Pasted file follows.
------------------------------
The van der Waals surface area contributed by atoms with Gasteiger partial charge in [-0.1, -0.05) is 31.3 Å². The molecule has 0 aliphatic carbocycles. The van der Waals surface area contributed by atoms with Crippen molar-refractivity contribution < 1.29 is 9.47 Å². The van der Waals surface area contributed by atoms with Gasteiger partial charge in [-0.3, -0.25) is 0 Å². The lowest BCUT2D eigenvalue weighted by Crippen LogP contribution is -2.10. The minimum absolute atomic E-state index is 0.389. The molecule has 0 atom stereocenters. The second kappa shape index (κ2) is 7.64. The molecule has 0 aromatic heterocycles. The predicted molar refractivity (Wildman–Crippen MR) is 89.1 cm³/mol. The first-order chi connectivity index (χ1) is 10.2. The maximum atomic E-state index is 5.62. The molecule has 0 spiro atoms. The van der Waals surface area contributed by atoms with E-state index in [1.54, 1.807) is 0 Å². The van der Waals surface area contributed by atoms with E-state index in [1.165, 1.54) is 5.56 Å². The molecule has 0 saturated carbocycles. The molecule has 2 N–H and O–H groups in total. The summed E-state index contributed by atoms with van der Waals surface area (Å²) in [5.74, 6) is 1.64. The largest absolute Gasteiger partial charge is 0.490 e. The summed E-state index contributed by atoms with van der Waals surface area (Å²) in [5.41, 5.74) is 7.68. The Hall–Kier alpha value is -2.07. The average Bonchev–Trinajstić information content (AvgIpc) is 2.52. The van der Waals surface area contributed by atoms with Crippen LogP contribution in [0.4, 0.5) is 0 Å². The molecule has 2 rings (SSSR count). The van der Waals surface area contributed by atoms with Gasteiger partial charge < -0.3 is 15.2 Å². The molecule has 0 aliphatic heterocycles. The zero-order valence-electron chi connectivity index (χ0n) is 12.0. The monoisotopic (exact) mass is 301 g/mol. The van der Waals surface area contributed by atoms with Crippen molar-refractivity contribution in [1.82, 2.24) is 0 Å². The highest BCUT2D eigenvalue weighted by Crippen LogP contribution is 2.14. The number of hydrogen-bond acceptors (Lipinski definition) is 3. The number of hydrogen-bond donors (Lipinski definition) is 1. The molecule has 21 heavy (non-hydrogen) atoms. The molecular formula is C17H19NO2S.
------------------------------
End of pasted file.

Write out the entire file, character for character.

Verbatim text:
The van der Waals surface area contributed by atoms with Gasteiger partial charge in [-0.1, -0.05) is 31.3 Å². The molecule has 0 aliphatic carbocycles. The van der Waals surface area contributed by atoms with Crippen molar-refractivity contribution < 1.29 is 9.47 Å². The van der Waals surface area contributed by atoms with Gasteiger partial charge in [-0.3, -0.25) is 0 Å². The lowest BCUT2D eigenvalue weighted by Crippen LogP contribution is -2.10. The minimum absolute atomic E-state index is 0.389. The molecule has 0 atom stereocenters. The second kappa shape index (κ2) is 7.64. The molecule has 0 aromatic heterocycles. The predicted molar refractivity (Wildman–Crippen MR) is 89.1 cm³/mol. The first-order chi connectivity index (χ1) is 10.2. The maximum atomic E-state index is 5.62. The molecule has 0 spiro atoms. The van der Waals surface area contributed by atoms with E-state index in [1.54, 1.807) is 0 Å². The van der Waals surface area contributed by atoms with E-state index in [1.165, 1.54) is 5.56 Å². The molecule has 0 saturated carbocycles. The molecule has 2 N–H and O–H groups in total. The summed E-state index contributed by atoms with van der Waals surface area (Å²) in [5.74, 6) is 1.64. The largest absolute Gasteiger partial charge is 0.490 e. The summed E-state index contributed by atoms with van der Waals surface area (Å²) in [5.41, 5.74) is 7.68. The Hall–Kier alpha value is -2.07. The average Bonchev–Trinajstić information content (AvgIpc) is 2.52. The van der Waals surface area contributed by atoms with Crippen LogP contribution in [0.4, 0.5) is 0 Å². The molecule has 2 rings (SSSR count). The van der Waals surface area contributed by atoms with Gasteiger partial charge < -0.3 is 15.2 Å². The molecule has 0 aliphatic heterocycles. The zero-order valence-electron chi connectivity index (χ0n) is 12.0. The monoisotopic (exact) mass is 301 g/mol. The van der Waals surface area contributed by atoms with Crippen molar-refractivity contribution in [1.82, 2.24) is 0 Å². The highest BCUT2D eigenvalue weighted by Crippen LogP contribution is 2.14. The number of hydrogen-bond acceptors (Lipinski definition) is 3. The number of hydrogen-bond donors (Lipinski definition) is 1. The molecule has 21 heavy (non-hydrogen) atoms. The molecular formula is C17H19NO2S.